The function NPP_Print allows the plug-in to describe itself, in a platform-specific manner, to a printer. For UNIX, this means writing PostScript to a file. Full-page plug-in instances are given a choice of whether they would like to handle all aspects of printing or whether the browser should handle most aspects. Embedded plug-in instances have no choice. The browser will query the user about print destination, page size and orientation, etc. The browser will then open a file and begin writing its own PostScript. When the plug-in instance is encountered, the function NPP_Print is called. The browser passes in parameters reminding the plug-in instance of its location on the page and providing the plug-in instance with a FILE pointer to add its PostScript. When NPP_Print returns, the browser continues to add PostScript to the file, then closes the file and sends it to the print destination.
If the plug-in does not add any PostScript, there will be a blank area in the plug-in's location on the printed page. Plug-ins that display still graphics should probably implement this NPP_Print. Plug-ins that display animation or which play sound may choose not to implement NPP_Print. This function will be called in response to a user selecting either the “File/Print” or the “File/Save As” menu option, then selecting PostScript as the output format. Needless to say, this is not a trivial function to implement properly. Even the PDF plug-in from Adobe contains a flaw which causes a core dump when using the “File/Save As” menu option. It may be better to omit this feature, rather than implement it poorly.
Practical Task Scheduling Deployment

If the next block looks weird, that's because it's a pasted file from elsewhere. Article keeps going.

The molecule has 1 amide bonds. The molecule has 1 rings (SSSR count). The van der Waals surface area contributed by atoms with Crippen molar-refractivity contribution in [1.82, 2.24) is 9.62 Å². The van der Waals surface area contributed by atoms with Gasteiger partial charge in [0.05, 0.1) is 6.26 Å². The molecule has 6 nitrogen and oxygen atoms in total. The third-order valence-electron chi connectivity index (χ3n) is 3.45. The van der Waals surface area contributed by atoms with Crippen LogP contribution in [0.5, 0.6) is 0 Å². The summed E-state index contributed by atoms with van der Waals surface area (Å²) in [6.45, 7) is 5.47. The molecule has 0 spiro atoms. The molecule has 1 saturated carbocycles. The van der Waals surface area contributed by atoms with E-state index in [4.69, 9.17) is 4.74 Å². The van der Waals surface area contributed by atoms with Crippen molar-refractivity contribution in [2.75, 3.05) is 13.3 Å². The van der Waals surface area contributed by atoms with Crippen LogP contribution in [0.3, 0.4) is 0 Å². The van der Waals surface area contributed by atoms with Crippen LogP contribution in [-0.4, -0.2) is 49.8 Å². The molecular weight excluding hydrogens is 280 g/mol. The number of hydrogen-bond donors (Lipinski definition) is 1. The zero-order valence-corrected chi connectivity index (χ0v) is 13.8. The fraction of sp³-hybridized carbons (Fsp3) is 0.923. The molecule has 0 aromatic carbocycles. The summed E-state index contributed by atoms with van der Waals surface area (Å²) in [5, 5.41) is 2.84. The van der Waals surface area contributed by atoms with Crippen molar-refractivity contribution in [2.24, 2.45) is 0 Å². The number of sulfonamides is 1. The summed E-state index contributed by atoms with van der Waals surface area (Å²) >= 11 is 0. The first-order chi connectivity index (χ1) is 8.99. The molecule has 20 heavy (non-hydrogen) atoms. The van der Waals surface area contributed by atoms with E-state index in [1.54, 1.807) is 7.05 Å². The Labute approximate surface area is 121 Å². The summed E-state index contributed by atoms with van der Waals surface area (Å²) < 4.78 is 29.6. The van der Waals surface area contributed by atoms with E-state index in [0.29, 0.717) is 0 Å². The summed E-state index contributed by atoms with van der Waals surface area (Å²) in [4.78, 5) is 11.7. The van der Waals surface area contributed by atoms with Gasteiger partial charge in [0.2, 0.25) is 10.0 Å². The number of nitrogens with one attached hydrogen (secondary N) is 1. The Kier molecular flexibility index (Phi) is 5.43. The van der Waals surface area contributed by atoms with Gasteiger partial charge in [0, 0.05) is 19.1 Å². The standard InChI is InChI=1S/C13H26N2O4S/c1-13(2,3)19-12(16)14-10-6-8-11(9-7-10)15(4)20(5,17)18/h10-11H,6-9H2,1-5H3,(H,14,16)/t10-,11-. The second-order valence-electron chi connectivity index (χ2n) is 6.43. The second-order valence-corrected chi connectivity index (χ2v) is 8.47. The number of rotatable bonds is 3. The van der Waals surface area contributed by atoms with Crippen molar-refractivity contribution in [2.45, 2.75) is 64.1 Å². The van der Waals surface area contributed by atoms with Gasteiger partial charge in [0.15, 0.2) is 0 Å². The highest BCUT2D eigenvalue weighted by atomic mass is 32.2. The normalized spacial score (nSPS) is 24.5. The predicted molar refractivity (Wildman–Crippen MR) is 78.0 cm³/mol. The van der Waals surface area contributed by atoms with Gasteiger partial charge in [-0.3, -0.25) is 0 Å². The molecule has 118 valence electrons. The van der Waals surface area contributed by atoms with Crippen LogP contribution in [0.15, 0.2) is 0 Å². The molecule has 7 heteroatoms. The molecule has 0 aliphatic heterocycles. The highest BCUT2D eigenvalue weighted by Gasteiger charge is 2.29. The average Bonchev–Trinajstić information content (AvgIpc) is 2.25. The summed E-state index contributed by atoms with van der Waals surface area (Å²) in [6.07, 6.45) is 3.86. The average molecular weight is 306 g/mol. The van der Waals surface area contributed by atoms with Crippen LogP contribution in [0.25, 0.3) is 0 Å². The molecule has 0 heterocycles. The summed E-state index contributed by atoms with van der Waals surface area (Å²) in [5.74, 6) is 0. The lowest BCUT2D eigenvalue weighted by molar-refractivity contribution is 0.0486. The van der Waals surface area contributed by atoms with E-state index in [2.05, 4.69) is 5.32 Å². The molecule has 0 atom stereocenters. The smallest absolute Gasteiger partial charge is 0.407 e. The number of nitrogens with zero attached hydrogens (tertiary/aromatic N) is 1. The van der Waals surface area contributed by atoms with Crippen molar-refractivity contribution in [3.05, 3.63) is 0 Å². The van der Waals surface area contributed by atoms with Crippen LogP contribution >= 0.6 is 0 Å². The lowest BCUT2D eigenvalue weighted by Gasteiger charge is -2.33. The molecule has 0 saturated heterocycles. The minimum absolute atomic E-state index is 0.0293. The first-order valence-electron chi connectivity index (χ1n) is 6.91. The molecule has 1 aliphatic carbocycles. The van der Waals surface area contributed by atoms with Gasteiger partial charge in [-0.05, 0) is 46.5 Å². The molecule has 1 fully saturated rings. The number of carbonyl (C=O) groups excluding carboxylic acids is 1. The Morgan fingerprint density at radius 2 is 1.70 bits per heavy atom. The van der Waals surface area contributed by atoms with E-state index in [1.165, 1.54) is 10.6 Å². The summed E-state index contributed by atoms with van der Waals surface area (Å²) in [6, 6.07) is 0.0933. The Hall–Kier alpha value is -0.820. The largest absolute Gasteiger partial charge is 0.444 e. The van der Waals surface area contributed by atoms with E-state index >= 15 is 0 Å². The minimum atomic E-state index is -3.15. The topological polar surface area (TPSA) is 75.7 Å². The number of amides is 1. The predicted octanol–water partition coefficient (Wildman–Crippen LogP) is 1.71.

July 20, 2016 12:00 pm CDT
One of the best things about the UNIX environment (aside from being stable and efficient) is the vast array of software tools available to help you do your job. Traditionally, a UNIX tool does only one thing, but does that one thing very well. For example, grep is very easy to use and can search vast amounts of data quickly. The find tool can find a particular file or files based on all kinds of criteria. It's pretty easy to string these tools together to build even more powerful tools, such as a tool that finds all of the .log files in the /home directory and searches each one for a particular entry. This erector-set mentality allows UNIX system administrators to seem to always have the right tool for the job.
Cron traditionally has been considered another such a tool for job scheduling, but is it enough? This webinar considers that very question. The first part builds on a previous Geek Guide, Beyond Cron, and briefly describes how to know when it might be time to consider upgrading your job scheduling infrastructure. The second part presents an actual planning and implementation framework.
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This ebook takes a look at some of the practical applications of the Linux on Power platform and ways you might bring all the performance power of this open architecture to bear for your organization. There are no smoke and mirrors here—just hard, cold, empirical evidence provided by independent sources. I also consider some innovative ways Linux on Power will be used in the future.Get the Guide